Port Liberte Part. v. Strober Bros.Annotate this Case
228 N.J. Super. 155 (1988)
549 A.2d 72
PORT LIBERTE PARTNERS, PLAINTIFF, v. STROBER BROTHERS, INC., STRUCTURAL SYSTEMS CO., INC. UNITED STAIRS CORPORATION AND METCORP, INC., DEFENDANTS.
Superior Court of New Jersey, Law Division Hudson County.
Decided August 12, 1988.
*157 John R. Frieri for plaintiff Port Liberte Partners, (Peckar & Abramson)
Joseph C. Amann for defendant Strober Brothers, Inc. (Deutch, Shur & Nord)
The primary issue before the court is whether a materialman or subcontractor is precluded from filing a mechanics' notice of intention by reason of the prior filing of a construction management agreement. In other words, is such an agreement to be considered a contract within the meaning of N.J.S.A. 2A:44-75? The facts are not in dispute. Plaintiff is a limited partnership which owns real property on the Jersey City waterfront. On January 2, 1986, plaintiff entered into a construction management agreement with Sordoni Construction Co. (Sordoni) for the construction of a project known as Port Liberte Condominiums. The agreement was then filed with the Hudson County Clerk. Subsequently construction of the condominiums began. Defendants *158 are all materialmen or subcontractors who have filed mechanics' notices of intention against the property pursuant to N.J.S.A. 2A:44-71. Plaintiff has demanded that all defendants discharge their mechanic's notices of intention since they are barred by reason of the filing of the construction management agreement (N.J.S.A. 2A:44-75). Defendant Strober Brothers, Inc. (Strober) refuses to comply. Plaintiff now brings this action to compel Strober to show cause why the mechanics' notice of intention should not be discharged.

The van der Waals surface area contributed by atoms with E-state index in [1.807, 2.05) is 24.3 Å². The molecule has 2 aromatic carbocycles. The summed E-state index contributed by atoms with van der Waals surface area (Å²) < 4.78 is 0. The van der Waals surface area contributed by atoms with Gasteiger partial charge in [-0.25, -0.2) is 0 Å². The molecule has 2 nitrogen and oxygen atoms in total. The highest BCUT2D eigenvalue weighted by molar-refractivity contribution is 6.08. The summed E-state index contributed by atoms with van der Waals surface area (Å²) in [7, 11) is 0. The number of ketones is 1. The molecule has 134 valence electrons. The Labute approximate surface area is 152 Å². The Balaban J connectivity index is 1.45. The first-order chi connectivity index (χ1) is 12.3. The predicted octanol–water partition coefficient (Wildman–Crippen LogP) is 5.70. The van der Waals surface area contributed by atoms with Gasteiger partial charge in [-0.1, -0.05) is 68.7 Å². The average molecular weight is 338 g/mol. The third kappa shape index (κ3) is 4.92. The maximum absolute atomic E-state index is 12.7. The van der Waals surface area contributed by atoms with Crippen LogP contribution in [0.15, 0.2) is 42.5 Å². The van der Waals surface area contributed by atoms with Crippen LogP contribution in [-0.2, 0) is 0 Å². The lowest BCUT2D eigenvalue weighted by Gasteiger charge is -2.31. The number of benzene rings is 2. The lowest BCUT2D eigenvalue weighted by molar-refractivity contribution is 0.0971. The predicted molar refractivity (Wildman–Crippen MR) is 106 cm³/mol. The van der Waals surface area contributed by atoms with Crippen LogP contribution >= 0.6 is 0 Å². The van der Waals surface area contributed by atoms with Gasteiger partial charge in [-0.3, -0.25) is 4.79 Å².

New Jersey's Mechanics' Lien statute, N.J.S.A. 2A:44-64 et seq. creates a right in persons furnishing materials or performing labor for the erection, alteration or repair of a building. This right is a lien against the real property. N.J.S.A. 2A:44-66. Another section of the statute, N.J.S.A. 2A:44-75, provides in pertinent part: "If a building is erected, constructed, completed, altered, repaired or added to under a written contract, signed by the owner the building and the land on which it stands shall be liable to the lien of the contractor alone for labor performed or materials furnished if the contract [is] filed with the proper county clerk ." The effect of this section is to create a lien in favor of the contractor and to preclude anyone else from filing a notice of intention. Laborers and materialmen however, have "stop notice rights," pursuant to N.J.S.A. 2A:44-77 to -80, against the contract proceeds. In summary, the statutory scheme is that mechanics' lien and stop notice rights are mutually exclusive remedies. The former create a lien against real estate, and the latter a right against the contract proceeds. The applicability of remedy depends on the existence of a written and filed contract which meets the statutory criteria. Jos. L. Muscarelle, Inc. v. Central Iron Mfy. Co. 379 F.2d 715 (3d Cir.1967); Shore Block Corp. v. Lakeview Apartments, 377 F.2d 835 (3d Cir.1967); Solondz Bros. Lumber Co. v. Piperato, 28 N.J.Super 414 (App.Div. 1954). Plaintiff asserts that it has complied with N.J.S.A. 2A:44-75. Defendant Strober argues that the construction management agreement between plaintiff and Sordoni does not *159 establish the requisite contractor relationship so as to bar the filing of a mechanics' notice of intention. The court disagrees. Due to the recent emergence in the industry of construction management agreement, the issue transcends this particular litigation.